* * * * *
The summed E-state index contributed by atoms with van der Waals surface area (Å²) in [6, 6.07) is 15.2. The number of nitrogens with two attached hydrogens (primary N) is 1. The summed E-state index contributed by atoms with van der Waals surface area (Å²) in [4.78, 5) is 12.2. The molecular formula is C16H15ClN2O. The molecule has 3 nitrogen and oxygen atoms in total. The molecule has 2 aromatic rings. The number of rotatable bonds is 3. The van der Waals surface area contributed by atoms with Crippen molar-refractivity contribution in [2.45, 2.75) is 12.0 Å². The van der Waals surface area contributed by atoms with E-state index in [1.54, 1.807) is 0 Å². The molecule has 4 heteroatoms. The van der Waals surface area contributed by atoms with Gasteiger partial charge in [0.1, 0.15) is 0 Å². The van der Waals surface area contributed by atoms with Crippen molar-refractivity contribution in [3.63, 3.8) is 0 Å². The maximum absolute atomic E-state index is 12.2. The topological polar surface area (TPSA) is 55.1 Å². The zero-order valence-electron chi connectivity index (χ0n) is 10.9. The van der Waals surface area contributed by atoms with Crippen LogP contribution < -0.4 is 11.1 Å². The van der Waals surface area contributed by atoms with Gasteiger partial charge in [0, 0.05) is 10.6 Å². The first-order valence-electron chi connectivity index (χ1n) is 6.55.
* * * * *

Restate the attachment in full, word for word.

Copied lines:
The summed E-state index contributed by atoms with van der Waals surface area (Å²) in [6, 6.07) is 15.2. The number of nitrogens with two attached hydrogens (primary N) is 1. The summed E-state index contributed by atoms with van der Waals surface area (Å²) in [4.78, 5) is 12.2. The molecular formula is C16H15ClN2O. The molecule has 3 nitrogen and oxygen atoms in total. The molecule has 2 aromatic rings. The number of rotatable bonds is 3. The van der Waals surface area contributed by atoms with Crippen molar-refractivity contribution in [2.45, 2.75) is 12.0 Å². The van der Waals surface area contributed by atoms with E-state index in [1.54, 1.807) is 0 Å². The molecule has 4 heteroatoms. The van der Waals surface area contributed by atoms with Gasteiger partial charge in [0.1, 0.15) is 0 Å². The van der Waals surface area contributed by atoms with Crippen molar-refractivity contribution in [3.63, 3.8) is 0 Å². The maximum absolute atomic E-state index is 12.2. The topological polar surface area (TPSA) is 55.1 Å². The zero-order valence-electron chi connectivity index (χ0n) is 10.9. The van der Waals surface area contributed by atoms with Crippen LogP contribution < -0.4 is 11.1 Å². The van der Waals surface area contributed by atoms with Gasteiger partial charge in [0, 0.05) is 10.6 Å². The first-order valence-electron chi connectivity index (χ1n) is 6.55.